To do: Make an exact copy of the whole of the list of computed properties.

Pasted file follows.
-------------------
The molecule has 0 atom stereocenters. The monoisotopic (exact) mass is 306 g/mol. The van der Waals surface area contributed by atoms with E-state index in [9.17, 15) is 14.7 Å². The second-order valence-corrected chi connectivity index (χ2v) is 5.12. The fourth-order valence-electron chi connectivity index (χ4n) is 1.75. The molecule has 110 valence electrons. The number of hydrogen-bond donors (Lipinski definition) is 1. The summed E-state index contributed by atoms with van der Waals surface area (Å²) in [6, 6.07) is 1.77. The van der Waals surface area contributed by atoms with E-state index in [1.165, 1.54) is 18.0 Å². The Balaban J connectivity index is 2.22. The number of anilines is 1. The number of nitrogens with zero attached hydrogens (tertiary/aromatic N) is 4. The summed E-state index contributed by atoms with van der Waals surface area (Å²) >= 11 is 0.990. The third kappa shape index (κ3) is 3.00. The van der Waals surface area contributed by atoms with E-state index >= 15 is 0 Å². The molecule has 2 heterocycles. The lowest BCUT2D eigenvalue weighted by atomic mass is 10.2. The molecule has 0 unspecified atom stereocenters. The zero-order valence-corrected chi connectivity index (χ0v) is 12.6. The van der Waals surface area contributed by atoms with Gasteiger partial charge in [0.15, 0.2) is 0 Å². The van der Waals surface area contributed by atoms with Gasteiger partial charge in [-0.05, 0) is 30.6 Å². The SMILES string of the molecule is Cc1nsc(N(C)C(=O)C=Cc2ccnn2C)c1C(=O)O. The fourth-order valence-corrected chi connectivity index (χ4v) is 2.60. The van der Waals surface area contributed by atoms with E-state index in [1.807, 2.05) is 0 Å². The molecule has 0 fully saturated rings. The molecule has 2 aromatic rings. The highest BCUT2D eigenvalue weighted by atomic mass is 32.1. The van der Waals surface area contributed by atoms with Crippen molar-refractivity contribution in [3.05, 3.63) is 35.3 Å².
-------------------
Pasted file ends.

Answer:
The molecule has 0 atom stereocenters. The monoisotopic (exact) mass is 306 g/mol. The van der Waals surface area contributed by atoms with E-state index in [9.17, 15) is 14.7 Å². The second-order valence-corrected chi connectivity index (χ2v) is 5.12. The fourth-order valence-electron chi connectivity index (χ4n) is 1.75. The molecule has 110 valence electrons. The number of hydrogen-bond donors (Lipinski definition) is 1. The summed E-state index contributed by atoms with van der Waals surface area (Å²) in [6, 6.07) is 1.77. The van der Waals surface area contributed by atoms with E-state index in [1.165, 1.54) is 18.0 Å². The Balaban J connectivity index is 2.22. The number of anilines is 1. The number of nitrogens with zero attached hydrogens (tertiary/aromatic N) is 4. The summed E-state index contributed by atoms with van der Waals surface area (Å²) >= 11 is 0.990. The third kappa shape index (κ3) is 3.00. The van der Waals surface area contributed by atoms with E-state index >= 15 is 0 Å². The molecule has 2 heterocycles. The lowest BCUT2D eigenvalue weighted by atomic mass is 10.2. The molecule has 0 unspecified atom stereocenters. The zero-order valence-corrected chi connectivity index (χ0v) is 12.6. The van der Waals surface area contributed by atoms with Gasteiger partial charge in [0.15, 0.2) is 0 Å². The van der Waals surface area contributed by atoms with Gasteiger partial charge in [-0.05, 0) is 30.6 Å². The SMILES string of the molecule is Cc1nsc(N(C)C(=O)C=Cc2ccnn2C)c1C(=O)O. The fourth-order valence-corrected chi connectivity index (χ4v) is 2.60. The van der Waals surface area contributed by atoms with E-state index in [1.807, 2.05) is 0 Å². The molecule has 0 fully saturated rings. The molecule has 2 aromatic rings. The highest BCUT2D eigenvalue weighted by atomic mass is 32.1. The van der Waals surface area contributed by atoms with Crippen molar-refractivity contribution in [3.05, 3.63) is 35.3 Å².